• Language keywords and familiar operators,
    You write queries against strongly typed collections of objects by using language keywords and familiar operators.

  • Consistent query experience, The LINQ family of technologies provides a consistent query experience for objects (LINQ to Objects), relational databases (LINQ to SQL), and XML (LINQ to XML).

Same query language regardless of the type of source, now THAT is powerful :)

Yes sounds amazing.

It is.

What can I use it on?

Everything that supports IEnumerable or IEnumerable<T>.

That all sounds good but how does it look?

Well, the first time I saw Linq queries I thought, Sweet, I got SQL in my source code. I know SQL so that's half the battle :)

Can you show me?

Sure. Here's an example:

IEnumerable<Character> rows =
  from row in characters
  where row.name = "Gandalf"
  select row;

You're right, that's totally SQL. SELECT, FROM, WHERE :) It does look backward though, the table first I mean?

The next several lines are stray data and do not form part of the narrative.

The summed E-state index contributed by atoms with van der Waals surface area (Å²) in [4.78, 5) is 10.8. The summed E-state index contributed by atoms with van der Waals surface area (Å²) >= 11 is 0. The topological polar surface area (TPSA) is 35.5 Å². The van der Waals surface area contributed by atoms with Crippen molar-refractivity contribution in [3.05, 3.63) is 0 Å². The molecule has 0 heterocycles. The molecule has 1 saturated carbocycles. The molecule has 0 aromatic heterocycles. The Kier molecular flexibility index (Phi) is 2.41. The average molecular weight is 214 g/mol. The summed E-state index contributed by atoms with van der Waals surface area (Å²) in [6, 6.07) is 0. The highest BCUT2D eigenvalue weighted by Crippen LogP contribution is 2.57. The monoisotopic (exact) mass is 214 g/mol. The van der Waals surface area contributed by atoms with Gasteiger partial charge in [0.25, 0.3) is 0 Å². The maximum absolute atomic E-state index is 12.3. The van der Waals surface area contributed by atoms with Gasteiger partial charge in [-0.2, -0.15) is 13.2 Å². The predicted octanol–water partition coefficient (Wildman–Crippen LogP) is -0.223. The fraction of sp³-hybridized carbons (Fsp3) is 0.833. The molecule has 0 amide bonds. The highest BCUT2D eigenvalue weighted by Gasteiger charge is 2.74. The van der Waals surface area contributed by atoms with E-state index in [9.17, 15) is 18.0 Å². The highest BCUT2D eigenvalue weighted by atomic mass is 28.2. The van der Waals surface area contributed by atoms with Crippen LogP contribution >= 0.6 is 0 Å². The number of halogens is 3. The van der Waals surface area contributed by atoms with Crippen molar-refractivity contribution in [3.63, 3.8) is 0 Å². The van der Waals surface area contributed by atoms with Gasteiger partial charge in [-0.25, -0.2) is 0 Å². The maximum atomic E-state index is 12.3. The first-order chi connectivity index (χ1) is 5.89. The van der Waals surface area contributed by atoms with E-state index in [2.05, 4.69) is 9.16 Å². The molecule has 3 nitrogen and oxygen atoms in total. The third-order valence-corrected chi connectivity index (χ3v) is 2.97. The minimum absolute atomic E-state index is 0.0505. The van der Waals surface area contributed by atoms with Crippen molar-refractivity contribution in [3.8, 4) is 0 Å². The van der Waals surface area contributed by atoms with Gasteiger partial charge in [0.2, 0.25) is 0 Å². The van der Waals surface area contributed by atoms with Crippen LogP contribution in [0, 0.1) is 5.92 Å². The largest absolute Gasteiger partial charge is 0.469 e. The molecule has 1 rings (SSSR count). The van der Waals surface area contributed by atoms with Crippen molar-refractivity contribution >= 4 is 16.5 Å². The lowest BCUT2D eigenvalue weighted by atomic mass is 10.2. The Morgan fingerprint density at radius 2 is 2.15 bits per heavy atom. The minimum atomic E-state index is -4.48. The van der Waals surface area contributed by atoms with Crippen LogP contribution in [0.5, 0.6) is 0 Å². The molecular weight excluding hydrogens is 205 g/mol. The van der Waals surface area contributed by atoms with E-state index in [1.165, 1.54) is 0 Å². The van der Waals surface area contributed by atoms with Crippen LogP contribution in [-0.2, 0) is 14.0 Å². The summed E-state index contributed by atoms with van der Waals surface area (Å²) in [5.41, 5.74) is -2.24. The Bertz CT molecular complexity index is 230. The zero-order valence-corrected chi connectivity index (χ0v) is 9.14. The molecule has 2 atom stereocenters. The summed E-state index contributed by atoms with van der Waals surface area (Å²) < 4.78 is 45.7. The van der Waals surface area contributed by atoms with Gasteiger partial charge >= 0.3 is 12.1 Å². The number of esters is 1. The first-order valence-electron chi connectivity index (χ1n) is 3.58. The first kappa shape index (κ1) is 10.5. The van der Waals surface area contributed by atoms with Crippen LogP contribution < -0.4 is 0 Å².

You are correct, and this is on purpose, it's so we are context-aware and have IntelliSense/tooling support early on.

Oh, so by defining the data source first, I know what columns/properties are on it?

Yes, exactly.

Learning Linq

You may think you know Linq just because of the above example but there are some concepts that we need to know to understand how it operates. We should think of Linq as having a three step process:

  1. Get the data source, this data source could be anything, a list, an XML file, a table in a Database.